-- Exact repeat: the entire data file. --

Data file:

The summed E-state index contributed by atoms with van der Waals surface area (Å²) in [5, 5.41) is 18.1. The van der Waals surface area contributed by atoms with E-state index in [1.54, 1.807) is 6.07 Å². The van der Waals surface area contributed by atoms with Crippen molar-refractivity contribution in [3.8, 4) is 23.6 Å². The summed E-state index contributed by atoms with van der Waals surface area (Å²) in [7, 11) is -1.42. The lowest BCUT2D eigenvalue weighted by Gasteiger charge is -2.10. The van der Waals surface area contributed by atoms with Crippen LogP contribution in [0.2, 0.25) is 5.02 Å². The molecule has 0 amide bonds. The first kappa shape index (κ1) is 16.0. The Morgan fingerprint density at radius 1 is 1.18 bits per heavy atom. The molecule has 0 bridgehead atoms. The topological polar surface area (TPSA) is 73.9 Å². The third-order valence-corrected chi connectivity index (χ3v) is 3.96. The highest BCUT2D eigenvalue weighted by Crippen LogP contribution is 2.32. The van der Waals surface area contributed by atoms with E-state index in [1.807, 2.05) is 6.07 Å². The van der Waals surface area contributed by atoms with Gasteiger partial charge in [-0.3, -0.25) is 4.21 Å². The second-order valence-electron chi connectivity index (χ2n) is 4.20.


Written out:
The summed E-state index contributed by atoms with van der Waals surface area (Å²) in [5, 5.41) is 18.1. The van der Waals surface area contributed by atoms with E-state index in [1.54, 1.807) is 6.07 Å². The van der Waals surface area contributed by atoms with Crippen molar-refractivity contribution in [3.8, 4) is 23.6 Å². The summed E-state index contributed by atoms with van der Waals surface area (Å²) in [7, 11) is -1.42. The lowest BCUT2D eigenvalue weighted by Gasteiger charge is -2.10. The van der Waals surface area contributed by atoms with Crippen LogP contribution in [0.2, 0.25) is 5.02 Å². The molecule has 0 amide bonds. The first kappa shape index (κ1) is 16.0. The Morgan fingerprint density at radius 1 is 1.18 bits per heavy atom. The molecule has 0 bridgehead atoms. The topological polar surface area (TPSA) is 73.9 Å². The third-order valence-corrected chi connectivity index (χ3v) is 3.96. The highest BCUT2D eigenvalue weighted by Crippen LogP contribution is 2.32. The van der Waals surface area contributed by atoms with E-state index in [1.807, 2.05) is 6.07 Å². The van der Waals surface area contributed by atoms with Gasteiger partial charge in [-0.3, -0.25) is 4.21 Å². The second-order valence-electron chi connectivity index (χ2n) is 4.20.